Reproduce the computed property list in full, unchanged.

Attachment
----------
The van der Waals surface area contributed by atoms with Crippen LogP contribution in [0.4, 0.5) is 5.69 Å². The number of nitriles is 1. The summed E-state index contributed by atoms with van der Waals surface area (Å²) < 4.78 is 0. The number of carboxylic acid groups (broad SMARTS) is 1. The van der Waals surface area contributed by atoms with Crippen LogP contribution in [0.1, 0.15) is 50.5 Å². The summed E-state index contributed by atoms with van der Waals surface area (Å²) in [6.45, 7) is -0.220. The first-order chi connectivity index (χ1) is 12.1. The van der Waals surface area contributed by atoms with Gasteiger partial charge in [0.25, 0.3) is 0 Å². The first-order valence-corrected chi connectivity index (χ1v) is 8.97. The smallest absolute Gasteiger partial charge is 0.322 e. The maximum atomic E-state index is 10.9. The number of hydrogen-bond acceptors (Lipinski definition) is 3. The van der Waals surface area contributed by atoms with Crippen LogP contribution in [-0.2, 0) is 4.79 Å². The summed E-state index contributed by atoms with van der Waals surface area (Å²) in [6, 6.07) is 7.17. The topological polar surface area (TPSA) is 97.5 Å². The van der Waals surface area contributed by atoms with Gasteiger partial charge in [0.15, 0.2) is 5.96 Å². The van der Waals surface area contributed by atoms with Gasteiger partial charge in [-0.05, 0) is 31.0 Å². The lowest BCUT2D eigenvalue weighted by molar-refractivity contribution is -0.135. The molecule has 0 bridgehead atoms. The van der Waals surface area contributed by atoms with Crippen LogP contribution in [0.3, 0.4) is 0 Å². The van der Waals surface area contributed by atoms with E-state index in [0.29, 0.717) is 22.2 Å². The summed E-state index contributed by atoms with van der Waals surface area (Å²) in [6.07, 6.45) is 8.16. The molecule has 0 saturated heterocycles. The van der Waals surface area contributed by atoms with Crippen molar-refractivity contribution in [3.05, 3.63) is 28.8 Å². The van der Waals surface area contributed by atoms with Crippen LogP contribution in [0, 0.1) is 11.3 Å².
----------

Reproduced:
The van der Waals surface area contributed by atoms with Crippen LogP contribution in [0.4, 0.5) is 5.69 Å². The number of nitriles is 1. The summed E-state index contributed by atoms with van der Waals surface area (Å²) < 4.78 is 0. The number of carboxylic acid groups (broad SMARTS) is 1. The van der Waals surface area contributed by atoms with Crippen LogP contribution in [0.1, 0.15) is 50.5 Å². The summed E-state index contributed by atoms with van der Waals surface area (Å²) in [6.45, 7) is -0.220. The first-order chi connectivity index (χ1) is 12.1. The van der Waals surface area contributed by atoms with Gasteiger partial charge in [0.25, 0.3) is 0 Å². The first-order valence-corrected chi connectivity index (χ1v) is 8.97. The smallest absolute Gasteiger partial charge is 0.322 e. The maximum atomic E-state index is 10.9. The number of hydrogen-bond acceptors (Lipinski definition) is 3. The van der Waals surface area contributed by atoms with Crippen LogP contribution in [-0.2, 0) is 4.79 Å². The summed E-state index contributed by atoms with van der Waals surface area (Å²) in [6, 6.07) is 7.17. The topological polar surface area (TPSA) is 97.5 Å². The van der Waals surface area contributed by atoms with Gasteiger partial charge in [0.15, 0.2) is 5.96 Å². The van der Waals surface area contributed by atoms with Gasteiger partial charge in [-0.05, 0) is 31.0 Å². The lowest BCUT2D eigenvalue weighted by molar-refractivity contribution is -0.135. The molecule has 0 bridgehead atoms. The van der Waals surface area contributed by atoms with Crippen LogP contribution in [0.3, 0.4) is 0 Å². The van der Waals surface area contributed by atoms with E-state index in [0.29, 0.717) is 22.2 Å². The summed E-state index contributed by atoms with van der Waals surface area (Å²) in [6.07, 6.45) is 8.16. The molecule has 0 saturated heterocycles. The van der Waals surface area contributed by atoms with Crippen molar-refractivity contribution in [3.05, 3.63) is 28.8 Å². The van der Waals surface area contributed by atoms with Crippen LogP contribution in [0, 0.1) is 11.3 Å².